Friday, September 30

Groundwater, ignored, abused and abandoned

The Spanish hydraulic administration, over decades, has hardly paid attention to groundwater, considering almost exclusively surface water. This neglect on the part of the administrations has brought with it all kinds of abuses by individuals, as a result of which, part of our aquifers are overexploited and contaminated. To this must be added the large number of existing illegal wells. Indeed, in 2006 the Ministry of the Environment estimated the number of illegal wells at no less than 510,000, of which it was estimated that no less than 3,600 hm3 were extracted annually, the vast majority for irrigation. To get an idea, 3,600 hm3 is approximately what is consumed in a year by 40 million inhabitants, including small industries, services, green areas, and other elements associated with population centers. But despite these alarming figures, from the different hydraulic administrations hardly anything has been done to prevent the opening of new wells, not even new censuses have been carried out. As a result, the number of illegal wells linked to agriculture has been growing exponentially. This can be verified in those areas where the opening of new wells has not been authorized for years due to the overexploitation of the aquifer, seeing how solar panels supported on a shaft and scattered among the crop fields proliferate in them. Each of these installations is linked, in most cases, to the existence of an illegal well of more or less recent creation.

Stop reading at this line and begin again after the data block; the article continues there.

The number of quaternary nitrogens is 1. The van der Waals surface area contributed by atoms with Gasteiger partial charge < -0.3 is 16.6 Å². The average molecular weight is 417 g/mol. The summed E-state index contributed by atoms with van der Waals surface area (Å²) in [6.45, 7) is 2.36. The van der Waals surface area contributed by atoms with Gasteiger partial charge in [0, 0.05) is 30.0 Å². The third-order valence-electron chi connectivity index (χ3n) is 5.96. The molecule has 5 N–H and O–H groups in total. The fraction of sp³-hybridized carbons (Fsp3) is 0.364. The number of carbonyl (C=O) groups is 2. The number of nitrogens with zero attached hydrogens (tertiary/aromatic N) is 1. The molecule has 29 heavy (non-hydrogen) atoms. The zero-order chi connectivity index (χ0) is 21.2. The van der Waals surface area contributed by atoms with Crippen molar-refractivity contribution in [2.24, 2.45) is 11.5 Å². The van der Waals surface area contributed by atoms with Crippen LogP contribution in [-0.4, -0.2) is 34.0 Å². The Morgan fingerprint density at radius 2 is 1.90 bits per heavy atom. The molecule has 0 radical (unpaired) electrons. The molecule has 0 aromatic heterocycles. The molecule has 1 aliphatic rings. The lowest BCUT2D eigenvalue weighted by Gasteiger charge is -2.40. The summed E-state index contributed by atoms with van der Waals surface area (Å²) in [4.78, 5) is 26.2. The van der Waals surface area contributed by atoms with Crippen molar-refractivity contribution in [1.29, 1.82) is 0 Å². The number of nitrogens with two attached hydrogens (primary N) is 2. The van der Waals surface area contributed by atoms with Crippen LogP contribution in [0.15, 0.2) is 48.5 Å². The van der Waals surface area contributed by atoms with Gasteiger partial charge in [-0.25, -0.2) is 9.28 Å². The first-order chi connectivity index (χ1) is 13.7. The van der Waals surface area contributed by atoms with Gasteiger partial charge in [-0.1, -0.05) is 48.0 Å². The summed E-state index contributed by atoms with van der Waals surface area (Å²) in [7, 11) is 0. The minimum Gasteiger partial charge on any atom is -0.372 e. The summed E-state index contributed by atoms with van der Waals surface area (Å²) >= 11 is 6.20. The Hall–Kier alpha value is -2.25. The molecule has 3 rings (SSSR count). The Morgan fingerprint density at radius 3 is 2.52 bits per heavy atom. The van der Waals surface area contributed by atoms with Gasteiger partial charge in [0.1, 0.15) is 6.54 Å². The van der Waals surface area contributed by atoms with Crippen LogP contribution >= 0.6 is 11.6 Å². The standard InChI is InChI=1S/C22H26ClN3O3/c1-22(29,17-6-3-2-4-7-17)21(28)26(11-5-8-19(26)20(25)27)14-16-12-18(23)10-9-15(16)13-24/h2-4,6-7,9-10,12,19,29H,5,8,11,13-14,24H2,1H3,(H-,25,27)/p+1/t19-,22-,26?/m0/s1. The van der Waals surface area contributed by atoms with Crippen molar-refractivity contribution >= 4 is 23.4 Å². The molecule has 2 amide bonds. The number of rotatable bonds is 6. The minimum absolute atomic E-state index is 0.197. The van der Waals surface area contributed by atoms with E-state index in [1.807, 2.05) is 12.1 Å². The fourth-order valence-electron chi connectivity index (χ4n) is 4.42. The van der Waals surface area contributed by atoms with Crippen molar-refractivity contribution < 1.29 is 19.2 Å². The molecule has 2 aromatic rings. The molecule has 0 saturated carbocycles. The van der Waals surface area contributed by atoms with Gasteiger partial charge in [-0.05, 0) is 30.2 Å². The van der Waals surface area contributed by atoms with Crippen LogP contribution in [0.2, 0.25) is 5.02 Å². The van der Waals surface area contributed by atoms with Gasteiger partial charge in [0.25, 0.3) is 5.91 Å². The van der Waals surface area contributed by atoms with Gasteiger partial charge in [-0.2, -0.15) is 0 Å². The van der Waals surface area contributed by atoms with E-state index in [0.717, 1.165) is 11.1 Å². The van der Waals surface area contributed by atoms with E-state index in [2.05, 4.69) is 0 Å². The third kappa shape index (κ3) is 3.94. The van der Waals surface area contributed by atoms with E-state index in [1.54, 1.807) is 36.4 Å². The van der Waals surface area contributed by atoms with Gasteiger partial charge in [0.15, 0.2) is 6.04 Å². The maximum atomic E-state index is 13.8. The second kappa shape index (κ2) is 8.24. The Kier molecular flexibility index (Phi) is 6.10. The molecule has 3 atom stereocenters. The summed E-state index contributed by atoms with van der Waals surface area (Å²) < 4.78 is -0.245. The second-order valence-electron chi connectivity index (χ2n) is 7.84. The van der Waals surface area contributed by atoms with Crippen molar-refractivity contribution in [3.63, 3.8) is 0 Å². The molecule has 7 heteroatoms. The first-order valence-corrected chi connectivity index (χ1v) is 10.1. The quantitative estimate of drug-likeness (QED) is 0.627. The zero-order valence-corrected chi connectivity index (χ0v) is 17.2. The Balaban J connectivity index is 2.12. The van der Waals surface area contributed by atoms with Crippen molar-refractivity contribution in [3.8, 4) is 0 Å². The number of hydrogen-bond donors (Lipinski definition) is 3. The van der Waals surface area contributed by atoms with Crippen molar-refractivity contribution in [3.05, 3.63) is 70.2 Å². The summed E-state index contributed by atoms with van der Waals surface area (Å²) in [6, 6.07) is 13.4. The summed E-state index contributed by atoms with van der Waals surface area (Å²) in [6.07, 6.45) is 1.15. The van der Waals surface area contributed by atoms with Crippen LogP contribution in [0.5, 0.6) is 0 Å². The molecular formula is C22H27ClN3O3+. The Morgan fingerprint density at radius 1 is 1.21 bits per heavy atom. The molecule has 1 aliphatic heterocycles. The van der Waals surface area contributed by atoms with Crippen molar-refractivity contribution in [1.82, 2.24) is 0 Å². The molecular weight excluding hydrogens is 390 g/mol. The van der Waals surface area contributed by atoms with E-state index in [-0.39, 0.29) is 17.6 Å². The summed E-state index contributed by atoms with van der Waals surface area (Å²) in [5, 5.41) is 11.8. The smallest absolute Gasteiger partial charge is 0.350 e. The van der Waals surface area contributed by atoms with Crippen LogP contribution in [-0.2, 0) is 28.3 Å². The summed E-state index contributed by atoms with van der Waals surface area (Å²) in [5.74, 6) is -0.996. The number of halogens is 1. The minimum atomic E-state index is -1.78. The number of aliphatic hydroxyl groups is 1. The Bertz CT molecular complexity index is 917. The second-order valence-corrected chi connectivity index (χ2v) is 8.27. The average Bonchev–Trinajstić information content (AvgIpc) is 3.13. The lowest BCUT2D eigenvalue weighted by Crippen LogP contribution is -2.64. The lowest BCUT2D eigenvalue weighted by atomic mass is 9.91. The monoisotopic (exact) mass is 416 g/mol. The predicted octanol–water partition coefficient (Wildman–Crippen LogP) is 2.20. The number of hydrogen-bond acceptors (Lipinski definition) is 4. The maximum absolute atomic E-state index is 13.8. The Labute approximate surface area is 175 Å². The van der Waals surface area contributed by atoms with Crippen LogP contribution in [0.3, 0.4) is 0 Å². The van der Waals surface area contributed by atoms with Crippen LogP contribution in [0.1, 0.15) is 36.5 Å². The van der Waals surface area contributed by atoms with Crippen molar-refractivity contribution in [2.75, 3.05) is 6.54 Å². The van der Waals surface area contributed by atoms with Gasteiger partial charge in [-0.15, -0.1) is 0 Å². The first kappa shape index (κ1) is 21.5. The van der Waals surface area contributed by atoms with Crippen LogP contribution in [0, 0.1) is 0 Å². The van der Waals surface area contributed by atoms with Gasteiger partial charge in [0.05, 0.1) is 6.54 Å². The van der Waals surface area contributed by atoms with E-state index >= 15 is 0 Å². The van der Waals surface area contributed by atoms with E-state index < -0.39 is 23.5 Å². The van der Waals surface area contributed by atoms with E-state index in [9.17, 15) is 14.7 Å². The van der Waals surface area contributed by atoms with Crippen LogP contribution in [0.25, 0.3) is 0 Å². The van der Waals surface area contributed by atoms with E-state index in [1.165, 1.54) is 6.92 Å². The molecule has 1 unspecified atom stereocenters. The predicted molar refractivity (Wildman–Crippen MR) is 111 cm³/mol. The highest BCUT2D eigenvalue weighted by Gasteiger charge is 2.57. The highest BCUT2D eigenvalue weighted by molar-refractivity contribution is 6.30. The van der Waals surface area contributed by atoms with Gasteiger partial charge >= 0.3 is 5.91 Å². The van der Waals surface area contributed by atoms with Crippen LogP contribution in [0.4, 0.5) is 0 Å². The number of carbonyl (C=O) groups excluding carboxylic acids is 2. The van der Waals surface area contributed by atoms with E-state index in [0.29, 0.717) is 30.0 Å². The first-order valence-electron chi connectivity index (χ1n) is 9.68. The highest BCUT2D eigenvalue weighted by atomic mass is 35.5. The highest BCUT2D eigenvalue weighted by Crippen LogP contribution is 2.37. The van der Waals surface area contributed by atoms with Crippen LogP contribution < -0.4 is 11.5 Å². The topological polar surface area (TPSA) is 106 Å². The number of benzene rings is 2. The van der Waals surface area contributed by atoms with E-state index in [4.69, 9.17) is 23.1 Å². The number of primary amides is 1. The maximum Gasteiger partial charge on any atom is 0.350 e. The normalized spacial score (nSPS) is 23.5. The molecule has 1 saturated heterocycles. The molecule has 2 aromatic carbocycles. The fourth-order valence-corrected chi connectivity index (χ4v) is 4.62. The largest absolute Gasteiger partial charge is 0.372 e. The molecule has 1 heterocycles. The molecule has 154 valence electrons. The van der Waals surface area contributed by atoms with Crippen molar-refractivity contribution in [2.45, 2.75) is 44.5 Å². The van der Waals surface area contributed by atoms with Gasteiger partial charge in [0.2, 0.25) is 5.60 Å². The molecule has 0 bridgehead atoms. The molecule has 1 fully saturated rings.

As a result of the traditional contempt shown by hydraulic administrations towards groundwater and everything related to it, we find that currently a significant percentage of aquifers are overexploited, and a good number of them suffer from diffuse contamination that renders them unusable. for supplying populations. There are more and more towns that have to be supplied with drinking water by tanker trucks because tap water is no longer suitable for consumption, since its supply sources have been contaminated due to intensive irrigation or the proliferation of macro-farms. The overexploitation of coastal aquifers in turn entails a serious added problem. Due to the excess extraction of water, marine intrusion occurs in them, consisting of the entry of seawater, which will render these aquifers useless for human use for many years. A large part of the aquifers of the Mediterranean coast currently suffer, to a variable degree, from marine saline intrusion.

In addition, the state of the aquifers continues to worsen. According to the latest reports from the Ministry for the Ecological Transition and the Demographic Challenge, the percentage of groundwater bodies that are not in good condition has increased by 3 percentage points in the last six years, reaching around 40%.